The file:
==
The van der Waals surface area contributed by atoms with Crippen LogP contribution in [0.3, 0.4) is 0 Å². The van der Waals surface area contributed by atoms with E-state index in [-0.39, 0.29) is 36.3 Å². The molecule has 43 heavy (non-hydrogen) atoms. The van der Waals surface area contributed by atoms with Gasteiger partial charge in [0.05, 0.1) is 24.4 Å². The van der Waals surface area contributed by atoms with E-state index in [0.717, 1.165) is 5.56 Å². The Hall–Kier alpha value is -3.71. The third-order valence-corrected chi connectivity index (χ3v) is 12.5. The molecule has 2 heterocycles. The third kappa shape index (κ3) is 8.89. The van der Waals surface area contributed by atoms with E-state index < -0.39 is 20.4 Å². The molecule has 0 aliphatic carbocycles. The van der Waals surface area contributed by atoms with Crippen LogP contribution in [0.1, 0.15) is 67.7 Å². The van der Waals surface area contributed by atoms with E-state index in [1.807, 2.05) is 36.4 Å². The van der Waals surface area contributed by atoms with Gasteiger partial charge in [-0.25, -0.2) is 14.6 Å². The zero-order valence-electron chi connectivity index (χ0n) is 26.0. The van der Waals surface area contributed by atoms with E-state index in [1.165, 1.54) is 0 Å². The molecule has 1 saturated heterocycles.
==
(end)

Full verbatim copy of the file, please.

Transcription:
The van der Waals surface area contributed by atoms with Crippen LogP contribution in [0.3, 0.4) is 0 Å². The van der Waals surface area contributed by atoms with E-state index in [-0.39, 0.29) is 36.3 Å². The molecule has 43 heavy (non-hydrogen) atoms. The van der Waals surface area contributed by atoms with Gasteiger partial charge in [0.05, 0.1) is 24.4 Å². The van der Waals surface area contributed by atoms with E-state index in [0.717, 1.165) is 5.56 Å². The Hall–Kier alpha value is -3.71. The third-order valence-corrected chi connectivity index (χ3v) is 12.5. The molecule has 2 heterocycles. The third kappa shape index (κ3) is 8.89. The van der Waals surface area contributed by atoms with E-state index < -0.39 is 20.4 Å². The molecule has 0 aliphatic carbocycles. The van der Waals surface area contributed by atoms with Crippen LogP contribution in [0.1, 0.15) is 67.7 Å². The van der Waals surface area contributed by atoms with E-state index in [1.807, 2.05) is 36.4 Å². The van der Waals surface area contributed by atoms with Gasteiger partial charge in [-0.25, -0.2) is 14.6 Å². The zero-order valence-electron chi connectivity index (χ0n) is 26.0. The van der Waals surface area contributed by atoms with E-state index in [1.165, 1.54) is 0 Å². The molecule has 1 saturated heterocycles.